ON THIS PAGE: You will find information about how many people learn they have these types of cancer each year and some general survival information. Remember, survival rates depend on several factors. To see other pages, use the menu on the side of your screen.
Laryngeal cancer is one of the most common head and neck cancers. This year, an estimated 12,630 adults (10,000 men and 2,630 women) in the United States will be diagnosed with laryngeal cancer. It is estimated that 3,610 deaths (2,870 men and 740 women) from this disease will occur this year.
Each year, an estimated 3,400 adults (2,725 men and 675 women) in the United States will be diagnosed with hypopharyngeal cancer.
The five-year survival rate is the percentage of people who survive at least five years after the cancer is detected, excluding those who die from other diseases. Survival rates for hypopharyngeal cancer vary based on a variety of factors, particularly the stage. If the cancer is found at an early, localized stage, the five-year survival rate of people with hypopharyngeal cancer is 53%. If the cancer has spread to nearby areas and/or lymph nodes, the five-year survival rate is 39%. If the cancer has spread to distant parts of the body, the five-year survival rate is 24%.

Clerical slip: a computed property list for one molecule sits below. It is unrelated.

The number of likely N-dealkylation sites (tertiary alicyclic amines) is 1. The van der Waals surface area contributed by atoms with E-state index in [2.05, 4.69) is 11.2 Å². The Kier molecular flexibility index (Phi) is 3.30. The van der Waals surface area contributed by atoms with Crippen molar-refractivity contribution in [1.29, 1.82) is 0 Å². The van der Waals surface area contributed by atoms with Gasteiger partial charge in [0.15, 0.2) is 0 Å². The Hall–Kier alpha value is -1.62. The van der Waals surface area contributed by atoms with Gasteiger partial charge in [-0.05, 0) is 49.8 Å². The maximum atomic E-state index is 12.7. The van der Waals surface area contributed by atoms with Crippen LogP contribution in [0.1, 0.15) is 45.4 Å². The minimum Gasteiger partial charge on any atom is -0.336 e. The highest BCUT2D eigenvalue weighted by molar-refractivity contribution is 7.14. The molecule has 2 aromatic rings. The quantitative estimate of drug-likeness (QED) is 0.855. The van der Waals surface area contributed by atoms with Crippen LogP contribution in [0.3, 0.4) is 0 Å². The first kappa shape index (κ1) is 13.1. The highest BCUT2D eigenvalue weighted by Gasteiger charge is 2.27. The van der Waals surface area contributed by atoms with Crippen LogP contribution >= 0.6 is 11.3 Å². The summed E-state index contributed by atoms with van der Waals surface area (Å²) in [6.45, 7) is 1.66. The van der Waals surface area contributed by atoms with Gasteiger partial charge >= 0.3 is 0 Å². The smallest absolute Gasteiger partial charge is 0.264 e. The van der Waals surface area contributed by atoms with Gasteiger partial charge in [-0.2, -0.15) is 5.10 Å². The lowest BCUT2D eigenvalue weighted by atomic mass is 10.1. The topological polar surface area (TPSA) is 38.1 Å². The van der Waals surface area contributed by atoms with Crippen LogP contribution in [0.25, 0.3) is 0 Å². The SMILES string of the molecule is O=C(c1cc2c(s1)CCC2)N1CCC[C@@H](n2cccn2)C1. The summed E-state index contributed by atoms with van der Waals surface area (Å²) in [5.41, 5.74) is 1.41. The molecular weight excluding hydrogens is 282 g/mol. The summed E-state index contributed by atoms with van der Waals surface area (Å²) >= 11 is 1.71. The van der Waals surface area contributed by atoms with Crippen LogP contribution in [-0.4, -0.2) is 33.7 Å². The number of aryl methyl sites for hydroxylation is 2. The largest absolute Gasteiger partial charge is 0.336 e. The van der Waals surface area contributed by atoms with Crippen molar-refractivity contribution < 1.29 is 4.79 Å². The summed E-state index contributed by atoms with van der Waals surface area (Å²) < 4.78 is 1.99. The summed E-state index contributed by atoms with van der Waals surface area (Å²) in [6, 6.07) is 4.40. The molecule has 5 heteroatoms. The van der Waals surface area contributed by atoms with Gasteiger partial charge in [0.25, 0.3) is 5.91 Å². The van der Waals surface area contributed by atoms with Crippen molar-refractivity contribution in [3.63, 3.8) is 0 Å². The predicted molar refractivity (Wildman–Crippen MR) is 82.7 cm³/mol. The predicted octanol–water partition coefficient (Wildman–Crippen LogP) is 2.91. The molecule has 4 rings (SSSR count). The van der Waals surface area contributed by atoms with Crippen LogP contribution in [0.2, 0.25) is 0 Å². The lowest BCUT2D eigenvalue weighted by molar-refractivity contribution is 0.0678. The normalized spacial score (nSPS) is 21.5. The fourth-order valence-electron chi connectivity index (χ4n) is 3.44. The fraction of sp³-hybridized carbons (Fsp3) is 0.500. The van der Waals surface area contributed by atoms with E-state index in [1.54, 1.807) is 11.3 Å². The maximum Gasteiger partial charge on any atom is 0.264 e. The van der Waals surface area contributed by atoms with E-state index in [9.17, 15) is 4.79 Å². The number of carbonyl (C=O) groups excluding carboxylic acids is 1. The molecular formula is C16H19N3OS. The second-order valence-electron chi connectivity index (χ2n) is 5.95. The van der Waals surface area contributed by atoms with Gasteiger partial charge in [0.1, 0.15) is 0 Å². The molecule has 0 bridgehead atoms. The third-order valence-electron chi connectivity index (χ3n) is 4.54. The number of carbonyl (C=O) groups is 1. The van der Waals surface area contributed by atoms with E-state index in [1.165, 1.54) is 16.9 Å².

The five-year survival rate for laryngeal cancer depends on the location of the cancer (glottis, supraglottis, or subglottis, as explained in the Overview section) and the stage. Survival rates for people with cancer in the glottis range from 90% when the cancer is found at the earliest stage to 44% in the most advanced stage, when the cancer has spread to other parts of the body. For cancer in the supraglottis, the rates are 59% for the earliest stage to 35% for the most advanced stage. And regarding people with cancer in the subglottis, the rates range from 65% at the earliest stage to 32% at the most advanced stage.
Cancer survival statistics should be interpreted with caution. These estimates are based on data from thousands of people with this type of cancer in the United States each year, but the actual risk for a particular individual may differ. It is not possible to tell a person how long he or she will live with laryngeal or hypopharyngeal cancer. Because statistics are often measured in five-year intervals, they may not represent advances made in the treatment or diagnosis of this cancer. Learn more about understanding statistics.
Statistics adapted from the American Cancer Society’s publication, Cancer Facts & Figures 2014, and the American Cancer Society website.
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